"History is a storehouse of human experience and as such an irreplaceable educator. For sure knowledge of the past lets us draw upon earlier human experience, facilitating our leap into the future with a sense of ease and confidence." Fr Vijay Kumar Prabhu, SJ in"The Burning Bush: The History of Karnataka Jesuit Province"by Fr Devadatta Kamath, SJ

Sunday, June 20, 2021

Life in History

 The Karnataka Jesuit Province, originally the "The Mangalore Mission" today comprises the whole of the territory of Karnataka State. Started in 1878 with an international group of Jesuits from Italy and Germany, in a small town of Mangalore, the Jesuits continue to follow in the footsteps of the early Fathers and Brothers who gave themselves to the service of faith, education, health, language and happiness. They made our land richer by establishing educational institutions, hospitals, parishes, retreat houses, etc. The Jesuits in Karnataka continue to strive and to live the spirituality in word and action taught by the founder St Ignatius of Loyola (1491-1556) which inspired the first Fathers and Brothers who set their foot on our soil.  The founding Fathers and Brothers even though being foreigners not only learnt our mother tongues Konkani, Tulu, Kannada, Tamil, Hindi, etc., but also ate our food and integrated themselves in our society as any one of us. 

"The mission territory inherited by the Jesuits from the Carmelites and called Mangalore Mission comprised then what would later constitute the dioceses of Mangalore and Calicut and later still Kannur too. Having laboured in this territory for nearly three-quarters of a century they would disengage themselves from a part of it called Malabar and move over to the rest of Karnataka and even to North East." Fr Devadatta Kamath, SJ The author of "The Burning Bush: The History of the Karnataka Province."

 Their labours, both in their successes and failures, spread through 142 years are what this web blog contains.

Map of Karnataka, where Jesuits are working

The depository of Karnataka Jesuit archives continues to gather material from Jesuits and their institutions as a way to keep the memory of our predecessors and institutions alive. With its thorough record maintenance and systematic organization, the experience of the past continues to inspire the present and future generation of Jesuits and their collaborators in striving to bring Glory to God in all things. You are always welcome to contact us if you would like to get the history of our Fathers and Brothers better known to others.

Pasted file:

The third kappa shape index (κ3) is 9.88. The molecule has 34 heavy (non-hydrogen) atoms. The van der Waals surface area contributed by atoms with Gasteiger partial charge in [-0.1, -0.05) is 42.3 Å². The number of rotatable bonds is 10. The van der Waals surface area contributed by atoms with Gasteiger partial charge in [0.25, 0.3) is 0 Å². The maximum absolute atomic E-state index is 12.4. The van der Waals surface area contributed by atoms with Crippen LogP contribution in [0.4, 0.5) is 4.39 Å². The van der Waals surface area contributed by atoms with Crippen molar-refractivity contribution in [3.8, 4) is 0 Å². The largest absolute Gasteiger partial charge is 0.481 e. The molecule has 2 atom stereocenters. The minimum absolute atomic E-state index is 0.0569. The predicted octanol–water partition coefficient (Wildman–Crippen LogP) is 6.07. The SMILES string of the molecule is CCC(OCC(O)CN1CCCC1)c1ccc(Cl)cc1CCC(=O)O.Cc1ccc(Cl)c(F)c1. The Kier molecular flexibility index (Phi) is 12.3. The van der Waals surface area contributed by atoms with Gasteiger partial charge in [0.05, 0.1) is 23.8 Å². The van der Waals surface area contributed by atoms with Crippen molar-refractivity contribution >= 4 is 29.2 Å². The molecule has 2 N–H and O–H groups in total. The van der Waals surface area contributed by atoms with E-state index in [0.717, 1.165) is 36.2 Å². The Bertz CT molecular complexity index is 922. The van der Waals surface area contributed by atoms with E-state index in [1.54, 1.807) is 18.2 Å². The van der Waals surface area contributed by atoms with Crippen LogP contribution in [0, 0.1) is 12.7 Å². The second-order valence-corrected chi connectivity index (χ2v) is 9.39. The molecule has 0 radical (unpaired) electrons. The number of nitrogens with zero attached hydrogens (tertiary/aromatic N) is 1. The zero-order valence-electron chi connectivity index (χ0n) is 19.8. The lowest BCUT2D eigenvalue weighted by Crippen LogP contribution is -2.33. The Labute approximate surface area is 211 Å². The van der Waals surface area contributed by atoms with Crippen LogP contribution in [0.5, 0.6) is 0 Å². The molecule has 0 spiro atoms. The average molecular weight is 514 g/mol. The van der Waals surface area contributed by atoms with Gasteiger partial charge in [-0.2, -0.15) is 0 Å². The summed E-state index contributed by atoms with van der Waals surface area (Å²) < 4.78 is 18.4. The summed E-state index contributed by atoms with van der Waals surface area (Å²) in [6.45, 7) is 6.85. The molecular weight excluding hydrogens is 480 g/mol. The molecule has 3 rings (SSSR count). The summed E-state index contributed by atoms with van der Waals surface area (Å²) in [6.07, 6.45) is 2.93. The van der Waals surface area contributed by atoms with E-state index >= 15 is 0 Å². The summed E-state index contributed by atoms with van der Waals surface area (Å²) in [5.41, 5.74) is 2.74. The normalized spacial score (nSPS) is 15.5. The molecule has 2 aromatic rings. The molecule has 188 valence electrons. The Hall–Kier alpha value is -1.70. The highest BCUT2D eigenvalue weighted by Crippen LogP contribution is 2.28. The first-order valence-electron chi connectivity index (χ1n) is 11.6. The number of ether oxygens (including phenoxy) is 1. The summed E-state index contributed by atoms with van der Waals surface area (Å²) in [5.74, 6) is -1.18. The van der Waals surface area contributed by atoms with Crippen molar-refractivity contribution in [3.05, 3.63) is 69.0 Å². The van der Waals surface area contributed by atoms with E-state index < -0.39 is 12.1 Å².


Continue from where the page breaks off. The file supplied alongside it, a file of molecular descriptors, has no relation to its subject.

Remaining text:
Until recently, Karnataka Jesuit Province treasured artifacts collected by many Jesuits including Fr Lawrence D’Souza (1932-2009) and postal stamps and coins by Brother Gabriel Ferruccio, SJ (1939-2013) and Fr Alexis P. Menezes (1922-2002). Now, most of it has been donated to the upcoming Museum of St Joseph's College, Bangalore and St Joseph's School CBSE, Bangalore and St Aloysius College Museum, Mangalore. 


Contact details are below.

- Olvin Veigas, SJ
In Charge of the Archives of Karnataka Jesuit Province. 

Provincialate of the Jesuits in Karnataka
Loyola Mandir, 
96 Lavelle Road, 3rd Cross, 
Bengaluru - 560001.

FR ANTHONY ZEARO, SJ (1885-1965)

 Many a time already has Father Anthony Zaro appeared in this story, and it is right I should give here what is known of his early life till his death. He was born on 2 September 1885 at Moggio Alto in Frioli, a very picturesque mountain village on a promontory over the River Fella running through a deep valley near the Udine Tarvisio Railway line. His mother Maria died when he was six, leaving him and his 4 year old sister, Theresa, who lived to tell me this story of his early life. She has an astonishingly good memory of events. Giuseppe, their father, had to migrate to Austria for work to maintain their families as the land could scarcely support them. In a letter written from India in 1929 to uncle Simon at La Plata (Argentina), Father Zearo exclaims; "Our poor family! There wants only one for Australia to say that we have been in all parts of the world!".